Graduate studies at Western
MIT Press (2004)
|Abstract||Shapiro tests these hypotheses against two rivals, the mental constraint thesis and the embodied mind thesis. Collecting evidence from a variety of sources (e.g., neuroscience, evolutionary theory, and embodied cognition) he concludes that the multiple realizability thesis, accepted by most philosophers as a virtual truism, is much less obvious than commonly assumed, and that there is even stronger reason to give up the separability thesis. In contrast to views of mind that tempt us to see the mind as simply being resident in a brain or body, Shapiro argues for a far more encompassing integration of mind, brain, and body than philosophers have supposed. (publisher, edited)|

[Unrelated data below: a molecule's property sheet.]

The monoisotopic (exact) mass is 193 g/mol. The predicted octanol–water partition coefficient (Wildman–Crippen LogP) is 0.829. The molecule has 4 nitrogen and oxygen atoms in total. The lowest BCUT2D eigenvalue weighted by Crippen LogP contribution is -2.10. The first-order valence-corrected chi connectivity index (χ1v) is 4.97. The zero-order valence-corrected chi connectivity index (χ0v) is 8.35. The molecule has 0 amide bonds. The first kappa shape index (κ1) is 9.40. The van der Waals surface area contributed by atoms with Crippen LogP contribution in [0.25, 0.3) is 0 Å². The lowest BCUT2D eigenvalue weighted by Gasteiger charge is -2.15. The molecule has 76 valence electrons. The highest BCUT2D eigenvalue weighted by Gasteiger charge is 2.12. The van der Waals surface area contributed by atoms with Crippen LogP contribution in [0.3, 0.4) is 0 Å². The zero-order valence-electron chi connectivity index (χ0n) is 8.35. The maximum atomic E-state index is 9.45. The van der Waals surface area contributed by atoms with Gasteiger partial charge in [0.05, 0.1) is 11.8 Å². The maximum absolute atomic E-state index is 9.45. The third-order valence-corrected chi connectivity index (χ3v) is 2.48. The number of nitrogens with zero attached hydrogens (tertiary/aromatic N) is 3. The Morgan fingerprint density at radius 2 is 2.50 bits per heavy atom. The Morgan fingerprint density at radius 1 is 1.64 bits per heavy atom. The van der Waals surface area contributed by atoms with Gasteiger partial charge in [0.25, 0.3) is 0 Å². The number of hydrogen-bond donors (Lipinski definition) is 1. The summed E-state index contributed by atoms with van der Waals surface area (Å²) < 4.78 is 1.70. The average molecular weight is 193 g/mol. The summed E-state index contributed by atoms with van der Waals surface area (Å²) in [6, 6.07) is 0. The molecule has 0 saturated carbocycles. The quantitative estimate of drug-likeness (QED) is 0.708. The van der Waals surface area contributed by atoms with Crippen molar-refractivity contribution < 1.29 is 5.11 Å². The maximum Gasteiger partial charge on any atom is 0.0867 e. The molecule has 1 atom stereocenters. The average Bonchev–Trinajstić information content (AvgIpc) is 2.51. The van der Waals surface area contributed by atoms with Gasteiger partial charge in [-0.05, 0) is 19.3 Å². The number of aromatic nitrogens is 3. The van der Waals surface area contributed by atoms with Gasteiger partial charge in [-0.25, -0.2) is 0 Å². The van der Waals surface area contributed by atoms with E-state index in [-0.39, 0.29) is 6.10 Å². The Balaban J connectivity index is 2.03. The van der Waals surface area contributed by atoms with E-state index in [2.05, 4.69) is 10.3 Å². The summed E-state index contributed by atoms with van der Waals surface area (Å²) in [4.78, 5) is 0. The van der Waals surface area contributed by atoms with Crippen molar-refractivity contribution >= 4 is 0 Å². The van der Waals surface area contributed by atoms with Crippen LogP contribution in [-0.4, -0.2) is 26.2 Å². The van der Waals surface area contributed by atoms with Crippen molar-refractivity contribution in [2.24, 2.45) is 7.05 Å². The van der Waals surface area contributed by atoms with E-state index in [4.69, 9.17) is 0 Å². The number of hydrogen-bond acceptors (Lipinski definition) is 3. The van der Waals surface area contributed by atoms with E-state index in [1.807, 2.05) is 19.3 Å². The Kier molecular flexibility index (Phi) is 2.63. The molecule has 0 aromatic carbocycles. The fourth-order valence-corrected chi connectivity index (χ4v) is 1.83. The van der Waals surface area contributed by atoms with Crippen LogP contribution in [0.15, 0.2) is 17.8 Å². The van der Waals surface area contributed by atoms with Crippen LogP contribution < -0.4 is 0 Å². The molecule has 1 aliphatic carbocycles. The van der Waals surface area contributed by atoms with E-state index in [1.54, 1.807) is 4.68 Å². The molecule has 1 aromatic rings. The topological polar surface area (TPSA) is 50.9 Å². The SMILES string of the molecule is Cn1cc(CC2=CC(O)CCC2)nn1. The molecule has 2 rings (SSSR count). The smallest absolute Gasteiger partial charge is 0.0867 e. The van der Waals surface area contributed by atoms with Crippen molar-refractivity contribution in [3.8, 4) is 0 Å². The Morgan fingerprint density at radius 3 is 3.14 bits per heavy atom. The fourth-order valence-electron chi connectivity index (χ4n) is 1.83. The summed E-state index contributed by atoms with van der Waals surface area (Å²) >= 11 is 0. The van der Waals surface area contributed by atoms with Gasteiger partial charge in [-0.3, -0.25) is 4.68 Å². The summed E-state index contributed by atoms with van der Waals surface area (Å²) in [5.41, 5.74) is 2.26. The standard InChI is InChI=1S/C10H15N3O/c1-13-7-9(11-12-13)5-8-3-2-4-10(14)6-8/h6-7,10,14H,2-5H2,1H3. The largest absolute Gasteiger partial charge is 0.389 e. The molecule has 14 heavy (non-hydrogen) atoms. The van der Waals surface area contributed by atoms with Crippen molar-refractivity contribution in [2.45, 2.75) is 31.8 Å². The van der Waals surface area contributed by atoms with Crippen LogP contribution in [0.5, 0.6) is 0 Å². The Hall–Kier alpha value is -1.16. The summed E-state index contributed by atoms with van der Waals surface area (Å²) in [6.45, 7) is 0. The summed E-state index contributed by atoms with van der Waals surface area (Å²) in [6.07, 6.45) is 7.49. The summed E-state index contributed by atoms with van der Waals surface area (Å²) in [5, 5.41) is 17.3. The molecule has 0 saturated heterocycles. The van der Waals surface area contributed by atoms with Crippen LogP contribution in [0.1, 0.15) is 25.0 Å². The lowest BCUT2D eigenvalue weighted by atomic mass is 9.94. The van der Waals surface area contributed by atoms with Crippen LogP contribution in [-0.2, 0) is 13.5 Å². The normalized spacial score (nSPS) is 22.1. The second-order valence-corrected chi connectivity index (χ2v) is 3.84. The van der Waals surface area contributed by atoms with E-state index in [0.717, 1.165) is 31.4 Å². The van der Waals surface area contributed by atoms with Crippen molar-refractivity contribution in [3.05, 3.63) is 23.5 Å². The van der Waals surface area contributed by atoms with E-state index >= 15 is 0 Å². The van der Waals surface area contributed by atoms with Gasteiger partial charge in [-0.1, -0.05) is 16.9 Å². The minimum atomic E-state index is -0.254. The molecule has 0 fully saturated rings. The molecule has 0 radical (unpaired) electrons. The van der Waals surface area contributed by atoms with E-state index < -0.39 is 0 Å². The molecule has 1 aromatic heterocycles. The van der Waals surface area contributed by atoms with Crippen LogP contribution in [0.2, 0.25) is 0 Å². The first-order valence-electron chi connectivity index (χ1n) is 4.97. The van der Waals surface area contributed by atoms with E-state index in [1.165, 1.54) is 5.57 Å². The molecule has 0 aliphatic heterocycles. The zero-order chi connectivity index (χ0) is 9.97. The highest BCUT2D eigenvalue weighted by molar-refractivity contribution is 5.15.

|Keywords||Body Brain Metaphysics Mind|
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